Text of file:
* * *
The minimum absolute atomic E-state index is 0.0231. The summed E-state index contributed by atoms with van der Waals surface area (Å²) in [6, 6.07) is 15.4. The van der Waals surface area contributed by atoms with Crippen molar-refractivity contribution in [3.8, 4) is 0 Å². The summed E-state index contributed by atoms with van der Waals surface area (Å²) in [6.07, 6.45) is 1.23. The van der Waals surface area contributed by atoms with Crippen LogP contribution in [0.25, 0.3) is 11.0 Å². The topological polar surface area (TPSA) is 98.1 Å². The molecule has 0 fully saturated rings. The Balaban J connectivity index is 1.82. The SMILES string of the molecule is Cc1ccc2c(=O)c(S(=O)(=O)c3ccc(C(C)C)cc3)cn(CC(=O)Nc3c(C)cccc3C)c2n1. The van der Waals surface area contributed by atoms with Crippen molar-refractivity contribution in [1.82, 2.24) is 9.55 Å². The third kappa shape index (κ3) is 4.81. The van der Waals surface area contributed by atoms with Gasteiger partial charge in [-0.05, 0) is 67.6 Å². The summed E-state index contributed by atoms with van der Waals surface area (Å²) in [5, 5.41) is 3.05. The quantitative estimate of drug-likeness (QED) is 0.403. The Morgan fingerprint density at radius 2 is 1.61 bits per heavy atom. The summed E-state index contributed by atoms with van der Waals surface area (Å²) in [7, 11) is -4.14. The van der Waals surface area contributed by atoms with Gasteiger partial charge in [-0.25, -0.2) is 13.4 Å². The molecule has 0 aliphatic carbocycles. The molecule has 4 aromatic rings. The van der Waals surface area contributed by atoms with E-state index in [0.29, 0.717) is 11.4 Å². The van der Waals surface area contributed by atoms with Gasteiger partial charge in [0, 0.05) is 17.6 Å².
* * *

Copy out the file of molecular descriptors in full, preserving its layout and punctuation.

The minimum absolute atomic E-state index is 0.0231. The summed E-state index contributed by atoms with van der Waals surface area (Å²) in [6, 6.07) is 15.4. The van der Waals surface area contributed by atoms with Crippen molar-refractivity contribution in [3.8, 4) is 0 Å². The summed E-state index contributed by atoms with van der Waals surface area (Å²) in [6.07, 6.45) is 1.23. The van der Waals surface area contributed by atoms with Crippen LogP contribution in [0.25, 0.3) is 11.0 Å². The topological polar surface area (TPSA) is 98.1 Å². The molecule has 0 fully saturated rings. The Balaban J connectivity index is 1.82. The SMILES string of the molecule is Cc1ccc2c(=O)c(S(=O)(=O)c3ccc(C(C)C)cc3)cn(CC(=O)Nc3c(C)cccc3C)c2n1. The van der Waals surface area contributed by atoms with Crippen molar-refractivity contribution in [1.82, 2.24) is 9.55 Å². The third kappa shape index (κ3) is 4.81. The van der Waals surface area contributed by atoms with Gasteiger partial charge in [-0.05, 0) is 67.6 Å². The summed E-state index contributed by atoms with van der Waals surface area (Å²) in [5, 5.41) is 3.05. The quantitative estimate of drug-likeness (QED) is 0.403. The Morgan fingerprint density at radius 2 is 1.61 bits per heavy atom. The summed E-state index contributed by atoms with van der Waals surface area (Å²) in [7, 11) is -4.14. The van der Waals surface area contributed by atoms with Gasteiger partial charge in [-0.25, -0.2) is 13.4 Å². The molecule has 0 aliphatic carbocycles. The molecule has 4 aromatic rings. The van der Waals surface area contributed by atoms with E-state index in [0.29, 0.717) is 11.4 Å². The van der Waals surface area contributed by atoms with Gasteiger partial charge in [0, 0.05) is 17.6 Å².